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Destructive of business activity and productive of

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Unformatted text preview: destructive of business activity and productive of waste and ineffi- ciency. There is a point at which in peace times high rates of income and profits taxes discourage energy, remove the incentive to new enterprise, encourage extravagant expenditures and pro- duce industrial stagnation with consequent unemployment and other attendant evils. 2 Wilson did manage a small cut in taxes in 1919, and the top rate fell to 73 percent. However, in the 1920 election Wilson’s Democratic Money in America 55 Party stuck with keeping the rates high to pay off war debts, while Wilson’s tax-cut message was picked up by the Republican Party. Warren G. Harding won the presidency in a landslide on a platform of “return to normalcy” for the tax system, but managed only a reduction to 57 percent in the top rate and the elimination of the excess profits tax in 1921. It wasn’t much, but it was enough to help bring the economy out of recession. Rates were lowered again in 1923 and 1924, which brought the top rate to 46 percent. The eco- nomic boom of the Roaring Twenties began to be felt. The architect of the economic boom of the 1920s was Andrew Mellon, a wealthy industrialist who helped establish Alcoa, Gulf Oil, Union Steel, Pittsburgh Coal, and many other ventures. He became Treasury secretary under Harding in 1921. In April 1924, he pub- lished a wonderful little book, Taxation:The People’s Business , which explained in detail how Mellon would put the U.S. economy into high gear. The book begins with this passage, which is quoted at length to give a flavor of Mellon’s economic strategy: The problem of Government is to fix rates which will bring in a maximum amount of revenue to the Treasury and at the same time bear not too heavily on the taxpayer or on business enterprises. A sound tax policy must take into consideration three factors. It must produce sufficient revenue for the Government; it must lessen, so far as possible, the burden of taxation on those least able to bear it; and it must also remove those influences which might retard the continued steady development of business and industry on which, in the last analysis, so much of our prosperity depends. . . . Any man of energy and initiative in this country can get what he wants out of life. But when that initiative is crippled by legisla- tion or by a tax system which denies him the right to receive a rea- sonable share of his earnings, then he will no longer exert himself and the country will be deprived of the energy on which its con- tinued greatness depends. This condition has already begun to make itself felt as a result of the present unsound basis of taxation. The existing tax system is GOLD: THE ONCE AND FUTURE MONEY 56 an inheritance from the war. During that time the highest taxes ever levied by any country were borne uncomplainingly by the American people for the purpose of defraying the unusual and ever-increasing expenditures incident to the successful conduct of a great war. Normal tax rates were increased, and a system of sur- taxes was evolved in order to make the man of large income pay...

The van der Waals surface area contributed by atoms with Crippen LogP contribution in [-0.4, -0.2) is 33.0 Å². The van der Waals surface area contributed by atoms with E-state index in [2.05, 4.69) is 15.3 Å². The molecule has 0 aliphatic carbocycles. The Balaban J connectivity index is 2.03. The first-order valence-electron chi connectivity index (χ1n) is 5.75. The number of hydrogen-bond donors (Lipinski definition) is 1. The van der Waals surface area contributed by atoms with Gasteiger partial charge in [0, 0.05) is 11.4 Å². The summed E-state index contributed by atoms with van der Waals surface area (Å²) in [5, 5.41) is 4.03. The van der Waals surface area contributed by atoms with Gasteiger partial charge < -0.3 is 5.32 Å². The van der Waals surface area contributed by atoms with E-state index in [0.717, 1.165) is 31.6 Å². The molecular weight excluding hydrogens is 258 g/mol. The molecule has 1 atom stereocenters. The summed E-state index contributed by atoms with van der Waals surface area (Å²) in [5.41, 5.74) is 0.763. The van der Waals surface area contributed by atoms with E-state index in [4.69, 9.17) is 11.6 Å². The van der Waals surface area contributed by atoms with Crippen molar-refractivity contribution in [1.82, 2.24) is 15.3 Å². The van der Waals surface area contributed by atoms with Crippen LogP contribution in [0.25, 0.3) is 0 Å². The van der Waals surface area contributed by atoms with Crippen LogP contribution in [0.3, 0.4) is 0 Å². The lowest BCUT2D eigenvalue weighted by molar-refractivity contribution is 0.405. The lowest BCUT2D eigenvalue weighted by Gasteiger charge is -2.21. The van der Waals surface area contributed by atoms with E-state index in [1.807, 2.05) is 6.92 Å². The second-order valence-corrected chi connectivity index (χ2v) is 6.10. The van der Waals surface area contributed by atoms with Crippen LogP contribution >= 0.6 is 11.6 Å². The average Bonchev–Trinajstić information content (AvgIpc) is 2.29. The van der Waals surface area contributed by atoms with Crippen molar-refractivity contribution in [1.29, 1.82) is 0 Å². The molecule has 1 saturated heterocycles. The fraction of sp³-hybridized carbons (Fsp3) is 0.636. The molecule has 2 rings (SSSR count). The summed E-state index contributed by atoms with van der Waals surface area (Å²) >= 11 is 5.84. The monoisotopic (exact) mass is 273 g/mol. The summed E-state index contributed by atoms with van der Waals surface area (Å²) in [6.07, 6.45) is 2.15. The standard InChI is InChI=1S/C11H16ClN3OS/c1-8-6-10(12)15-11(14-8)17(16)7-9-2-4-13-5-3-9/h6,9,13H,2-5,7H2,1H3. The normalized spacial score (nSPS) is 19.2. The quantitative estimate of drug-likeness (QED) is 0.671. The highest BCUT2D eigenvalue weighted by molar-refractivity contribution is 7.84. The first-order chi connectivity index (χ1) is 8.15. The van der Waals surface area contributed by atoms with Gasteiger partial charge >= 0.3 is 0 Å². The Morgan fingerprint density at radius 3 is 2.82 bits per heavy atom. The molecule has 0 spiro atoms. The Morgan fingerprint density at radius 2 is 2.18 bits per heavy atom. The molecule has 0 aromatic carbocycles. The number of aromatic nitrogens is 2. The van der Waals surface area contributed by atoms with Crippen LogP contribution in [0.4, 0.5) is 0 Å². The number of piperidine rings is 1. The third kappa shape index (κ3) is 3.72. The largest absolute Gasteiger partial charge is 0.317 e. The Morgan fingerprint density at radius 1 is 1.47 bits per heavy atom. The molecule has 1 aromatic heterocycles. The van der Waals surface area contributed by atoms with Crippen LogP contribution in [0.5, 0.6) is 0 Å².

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destructive of business activity and productive of waste...

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